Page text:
Before I start to pontificate again, I thought I'd just outline my thoughts as to where I want to take this blog.
One of the reasons I wanted to start this blog was because there have been times over the last year or so when I have wished that there were people who were doing a similar thing to myself that I could share my thoughts and experiences with. There are a couple of forums that I frequent that are extremely helpful, populated as they are by likeminded folk with whom losses can be whinged about and successes celebrated. But since JP finished with his blog, there hasn't been somewhere you could go each night to read about how someone who was doing what you were doing (perhaps on a different scale, admittedly) were getting on and what issues they were wrestling with. I, like many others I'm sure, became very attached to JP's blog - it was like a gambler's comfort blanket at times.
In light of the above, I have been delighted to see people posting comments. I have said it before (and I'm about to say it again!) that I would like this blog to develop a strong interactive theme to it. If two heads are better than one, then how effective can many heads become? We're all trying to achieve the same thing and that is to make some money through gambling efficiently and effectively. If someone who is following a couple of services or has a portfolio of many tipsters and wants an opinion on something, then ask away. I can give my opinion and perhaps analyse situations more, go into more depth with high-brow (ahem!) philosophical thoughts that may provide food for thought or provide a different perspective. But so can others - I'm no know-it-all, as I hope you have realised by now. I also have a couple of ideas which hopefully will allow those reading to gain a real insight into some of the services they may be using, perhaps in a way that ordinarily they may not do. Watch this space. More on that in a few weeks.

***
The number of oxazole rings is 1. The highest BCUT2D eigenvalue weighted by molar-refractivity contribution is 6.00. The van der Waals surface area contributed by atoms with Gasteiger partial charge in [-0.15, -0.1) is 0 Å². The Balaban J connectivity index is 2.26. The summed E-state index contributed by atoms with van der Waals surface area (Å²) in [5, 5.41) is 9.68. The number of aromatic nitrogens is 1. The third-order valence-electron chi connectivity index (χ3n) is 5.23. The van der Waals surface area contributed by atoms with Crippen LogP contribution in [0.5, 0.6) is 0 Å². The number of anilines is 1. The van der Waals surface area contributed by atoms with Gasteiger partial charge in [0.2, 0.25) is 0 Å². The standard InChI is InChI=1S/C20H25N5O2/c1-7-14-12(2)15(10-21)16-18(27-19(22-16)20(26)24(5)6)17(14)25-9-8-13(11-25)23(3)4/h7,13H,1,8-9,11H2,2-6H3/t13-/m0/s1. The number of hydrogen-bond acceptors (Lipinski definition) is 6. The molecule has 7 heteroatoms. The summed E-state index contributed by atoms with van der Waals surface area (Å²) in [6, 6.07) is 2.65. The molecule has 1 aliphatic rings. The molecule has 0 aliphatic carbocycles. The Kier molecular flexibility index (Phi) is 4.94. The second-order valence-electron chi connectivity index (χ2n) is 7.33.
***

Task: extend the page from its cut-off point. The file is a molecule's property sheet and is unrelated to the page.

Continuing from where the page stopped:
Jon left a comment on yesterday's post that is worth reading if you haven't done so already. It relates to a recent theme we explored of sharing the workload to ease the pressure of placing a lot of bets on a day to day basis. What he proposes is an interesting idea and if anyone wants to discuss his idea further with John, post a comment and I can put you in touch with him. I don't know John personally and there is no "agreement" between us, but if what he suggests has potential as far as you are concerned, what harm can it do to talk? I don't have to publicly publish any comment either, so if you'd rather not post publically, just say, and I'll keep it confidential.
Right then, to the main theme for today...
A couple of nights ago, in the context of Sports Investor, I outlined a couple of factors I thought were relevant to making a decision about dropping a service from the portfolio. One of these was to consider what pressures tipsters themselves may come under, and how potentially that could affect their performance levels.
Try and place yourself, if you will, into the mind of a tipster. Let's track your history and trace your story up to the present day.
You possibly started following the horses or football betting a few years ago and were able to use your skill to generate a high level of profit for yourself at the bookies. After you had shown to yourself that you could turn a profit over an extended period of time, you thought that selling your advice could provide a bit of extra dosh for your betting banks. A blog seems a good idea; you could use it to post your selections publically, let people see how good you are and then after word has spread and you have generated a decent following, you could start to charge for your tips. This all goes swimmingly, and you start proofing your selections to bodies such as the SBC or ProGambler. You're riding a wave of confidence, your service is making a name for itself, perhaps even a limit to member levels will have to be imposed. Goodness me, you're in the SBC Hall of Fame! You have a waiting list of people waiting to pay you a lot of money, just to get your tips! In essence, you have created a full on income stream - all you need to be financially comfortable is a Paypal account...